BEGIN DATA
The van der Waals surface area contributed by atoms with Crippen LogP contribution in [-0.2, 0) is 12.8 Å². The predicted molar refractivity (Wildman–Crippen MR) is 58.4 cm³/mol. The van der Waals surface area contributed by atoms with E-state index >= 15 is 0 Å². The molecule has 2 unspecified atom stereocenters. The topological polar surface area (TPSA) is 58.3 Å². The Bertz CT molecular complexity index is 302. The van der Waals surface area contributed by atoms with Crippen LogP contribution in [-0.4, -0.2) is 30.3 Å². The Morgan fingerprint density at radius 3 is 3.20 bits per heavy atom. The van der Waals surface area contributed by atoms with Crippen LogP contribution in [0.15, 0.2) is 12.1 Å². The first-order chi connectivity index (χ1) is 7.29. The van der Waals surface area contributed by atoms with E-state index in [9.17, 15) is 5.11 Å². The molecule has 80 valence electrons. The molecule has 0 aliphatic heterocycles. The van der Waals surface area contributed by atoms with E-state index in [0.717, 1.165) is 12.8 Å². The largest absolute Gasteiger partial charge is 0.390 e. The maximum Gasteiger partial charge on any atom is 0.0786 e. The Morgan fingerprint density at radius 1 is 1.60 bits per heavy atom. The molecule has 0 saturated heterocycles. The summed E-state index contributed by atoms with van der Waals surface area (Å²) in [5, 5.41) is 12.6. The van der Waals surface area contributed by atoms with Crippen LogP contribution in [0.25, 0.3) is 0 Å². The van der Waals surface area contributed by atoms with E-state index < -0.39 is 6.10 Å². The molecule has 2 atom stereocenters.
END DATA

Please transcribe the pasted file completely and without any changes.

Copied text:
The van der Waals surface area contributed by atoms with Crippen LogP contribution in [-0.2, 0) is 12.8 Å². The predicted molar refractivity (Wildman–Crippen MR) is 58.4 cm³/mol. The van der Waals surface area contributed by atoms with E-state index >= 15 is 0 Å². The molecule has 2 unspecified atom stereocenters. The topological polar surface area (TPSA) is 58.3 Å². The Bertz CT molecular complexity index is 302. The van der Waals surface area contributed by atoms with Crippen LogP contribution in [-0.4, -0.2) is 30.3 Å². The Morgan fingerprint density at radius 3 is 3.20 bits per heavy atom. The van der Waals surface area contributed by atoms with Crippen LogP contribution in [0.15, 0.2) is 12.1 Å². The first-order chi connectivity index (χ1) is 7.29. The van der Waals surface area contributed by atoms with E-state index in [9.17, 15) is 5.11 Å². The molecule has 80 valence electrons. The molecule has 0 aliphatic heterocycles. The van der Waals surface area contributed by atoms with E-state index in [0.717, 1.165) is 12.8 Å². The largest absolute Gasteiger partial charge is 0.390 e. The maximum Gasteiger partial charge on any atom is 0.0786 e. The Morgan fingerprint density at radius 1 is 1.60 bits per heavy atom. The molecule has 0 saturated heterocycles. The summed E-state index contributed by atoms with van der Waals surface area (Å²) in [5, 5.41) is 12.6. The van der Waals surface area contributed by atoms with Crippen LogP contribution in [0.25, 0.3) is 0 Å². The van der Waals surface area contributed by atoms with E-state index < -0.39 is 6.10 Å². The molecule has 2 atom stereocenters.